“The Cardinal of Lorraine has written to the King of the Romans that the Most Christian King desires to marry his eldest daughter, and that as soon as may be. The Cardinal adds that he hopes soon to be able to write word of the Most Christian King's wishes concerning the Queen of Scotland, and in short that he the Cardinal will come to the Imperial Diet; and he manifests a belief that it will soon assemble, and will then have to come to a decision in regard to the alliances. He also writes that the Queen is thoroughly Catholic, and that the Most Christian King is being brought up excellently and increases in all virtue and piety. A courier from Spain is daily expected by the King of the Romans, who manifests a belief that the Prince of Spain is to marry the aunt [Joanna], and dissemble as he may, he betrays no little chagrin thereat, and the Queen of the Romans yet more. Granvelle has written that the Catholic King must needs go to Flanders; and here it is believed that he will leave the Prince wedded to the aunt, who will not suffer him to be disorderly, and will know how to make experiments based on most exact lunar observations in all the methods of bringing procreation about. The Duke of Ferrara will have succeeded in getting Princess Barbara [of Austria] promised him on condition that some months elapse before he go to claim her. The months. I believe, will not exceed six. This I know is in treaty, but whether it is also decided I know not.”
Note.—“Deciphered 6 July, 1564.”
Vat. Arch.
Arm. xliv.
vol. 20. no. 141.
Burgh. IV.
vol. 214.
f. 18. Vat. Lib.
Barb. Lat.
2125 (xxxi. 10).
f. 151d.
305. Pope Pius IV to john [Hamilton], Archbishop of St. Andrews.
Exhorting him to spare no pains to secure the acceptance and observance of the Tridentine Decrees throughout Scotland.
13 June, 1564. St. Mark's, Rome. Latin. Copies. (fn. 4)
Vat. Arch.
Arm. xliv.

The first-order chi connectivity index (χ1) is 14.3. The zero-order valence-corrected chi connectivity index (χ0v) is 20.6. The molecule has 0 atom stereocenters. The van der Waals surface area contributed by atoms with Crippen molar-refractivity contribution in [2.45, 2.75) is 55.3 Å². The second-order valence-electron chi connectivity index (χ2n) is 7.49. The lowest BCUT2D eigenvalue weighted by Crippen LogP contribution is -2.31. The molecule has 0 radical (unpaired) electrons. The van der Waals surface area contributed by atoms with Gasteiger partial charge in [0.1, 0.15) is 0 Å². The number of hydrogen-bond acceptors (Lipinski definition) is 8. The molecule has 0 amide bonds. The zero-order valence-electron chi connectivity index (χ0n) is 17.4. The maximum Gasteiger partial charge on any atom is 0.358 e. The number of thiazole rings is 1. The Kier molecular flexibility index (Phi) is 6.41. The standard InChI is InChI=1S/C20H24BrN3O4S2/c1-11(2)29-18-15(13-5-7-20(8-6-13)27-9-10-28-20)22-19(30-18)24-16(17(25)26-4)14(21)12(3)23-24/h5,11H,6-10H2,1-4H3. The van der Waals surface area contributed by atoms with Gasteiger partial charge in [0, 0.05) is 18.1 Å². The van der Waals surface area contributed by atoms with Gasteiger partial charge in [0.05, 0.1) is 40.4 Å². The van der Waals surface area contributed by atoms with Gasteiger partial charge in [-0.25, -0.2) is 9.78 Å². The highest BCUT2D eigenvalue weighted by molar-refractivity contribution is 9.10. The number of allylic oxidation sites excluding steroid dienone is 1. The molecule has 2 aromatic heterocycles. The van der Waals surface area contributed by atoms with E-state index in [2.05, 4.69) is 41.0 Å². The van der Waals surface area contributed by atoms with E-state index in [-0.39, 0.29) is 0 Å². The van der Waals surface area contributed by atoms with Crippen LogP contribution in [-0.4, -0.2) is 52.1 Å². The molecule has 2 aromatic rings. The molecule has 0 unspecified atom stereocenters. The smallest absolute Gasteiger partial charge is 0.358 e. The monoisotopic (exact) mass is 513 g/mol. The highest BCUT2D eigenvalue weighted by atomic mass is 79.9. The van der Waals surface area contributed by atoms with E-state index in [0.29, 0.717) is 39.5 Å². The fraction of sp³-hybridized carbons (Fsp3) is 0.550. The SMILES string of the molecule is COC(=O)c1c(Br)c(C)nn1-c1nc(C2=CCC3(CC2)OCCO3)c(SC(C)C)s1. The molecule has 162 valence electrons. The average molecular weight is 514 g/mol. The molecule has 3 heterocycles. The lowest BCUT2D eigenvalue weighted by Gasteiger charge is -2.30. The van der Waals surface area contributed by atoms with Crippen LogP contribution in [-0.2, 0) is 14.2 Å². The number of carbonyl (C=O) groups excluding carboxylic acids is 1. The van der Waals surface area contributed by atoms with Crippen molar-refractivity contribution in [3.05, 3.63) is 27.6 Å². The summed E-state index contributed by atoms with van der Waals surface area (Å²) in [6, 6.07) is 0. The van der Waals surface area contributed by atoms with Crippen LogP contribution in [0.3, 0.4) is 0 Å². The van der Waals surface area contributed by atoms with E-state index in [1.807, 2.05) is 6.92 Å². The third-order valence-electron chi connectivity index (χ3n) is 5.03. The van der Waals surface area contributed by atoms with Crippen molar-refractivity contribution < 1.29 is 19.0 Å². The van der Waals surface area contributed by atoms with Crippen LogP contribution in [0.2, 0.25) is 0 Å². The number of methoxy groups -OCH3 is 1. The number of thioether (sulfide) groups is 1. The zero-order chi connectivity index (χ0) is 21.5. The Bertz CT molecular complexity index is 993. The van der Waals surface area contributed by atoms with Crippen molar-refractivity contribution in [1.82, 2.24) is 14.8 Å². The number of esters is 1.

vol. 20.
no. 197
306. The Same to [James Beaton,] Archbishop of Glasgow.
Exhorting him to observe and enforce the Tridentine Decrees.
13 June, 1564. St. Mark's, Rome. Latin. Copy. (fn. 5)
Vat. Lib. Barb.
Lat. 2125
(xxxi. 10.)
f. 152
307. The Same to [Patrick Hepburn,] Bishop of Moray.
Exhorting him to observe the Tridentine Decrees.
13 June, 1564. St. Mark's, Rome. Latin. Copy.
Ibid. f. 152d.308. The Same to [William Gordon,] Bishop of Aberdeen.
To the same effect.
13 June, 1564. St. Mark's, Rome. Latin. Copy.
Similar briefs were sent to the Bishops of Orkney, Dunkeld, Ross, Dunblane, the Elect of Brechin, and Archibald Craffert [Crawford], Elect of Galloway.
Ibid. f. 153.309. The Same to John [Stewart], Earl of Athol.
Commending his steadfastness in the Catholic faith and the obedience of the Holy See, and exhorting him to persevere therein. He may rest assured that the Pope will comply with his wishes so far as the law of God will allow.
13 June, 1564. St. Mark's, Rome. Latin. Copy.
Similar letters were sent to the Earls of Montrose, Eglintoun, and Caithness.
Ibid. f. 153.310. The Same to George [Durie], Abbot of St. Margaret's, Dunfermline.
Commending his good works, and exhorting him to persevere therein. He may rest assured that he shall not lack such consolation as the Pope may be able to afford him.
13 June, 1564. St. Mark's, Rome. Latin. Copy.
A similar letter was sent to a certain Abbot [Quintin Kennedy] of Costragall [Crossraguel], the address being, however, omitted, that it might be more accurately written in Scotland.
Vat. Lib. Barb.
Lat. 2125
(xxxi 10).
f. 151.
Vat. Arch.
Arm. xliv. vol.
Burgh. IV.
vol. 214.
f. 22.
311. Pope Pius IV to Mary, Queen of Scotland.
Exhorting her to do her utmost to secure the acceptance and observance of the Tridentine Decrees, and the appointment of none but sound Catholics to benefices and secular offices throughout Scotland.
15 June, 1564. St. Mark's, Rome. Latin. Copy.

Footnotes

1 Cf. Cal. State Papers, Foreign, 1564–5, pp. 100–1; and Lettres de Catherine de Médicis (Doco. Inédd. sur l'Hist. de France), vol. ii. p. 171.
2 Towards the close of the year instructions were drafted authorizing Cardinal Moroni to empower Sackville to reopen the question of the admission of a nuncio, Arm. lxiv. vol. 28. f. 142. Cf. Cath. Rec. Soc. Misc. ii. 7; and Engl. Hist. Rev. vol. xv. p. 757.
3 Printed in Papal Negotiations with Mary Queen of Scots. ed. J. H. Pollen, S.J. (Scott. Hist. Soc), 1901, pp. 179–80.
4 Printed by Pollen, S.J., ut supra, pp. 181–3.
5 Printed, ibid., pp. 183–4.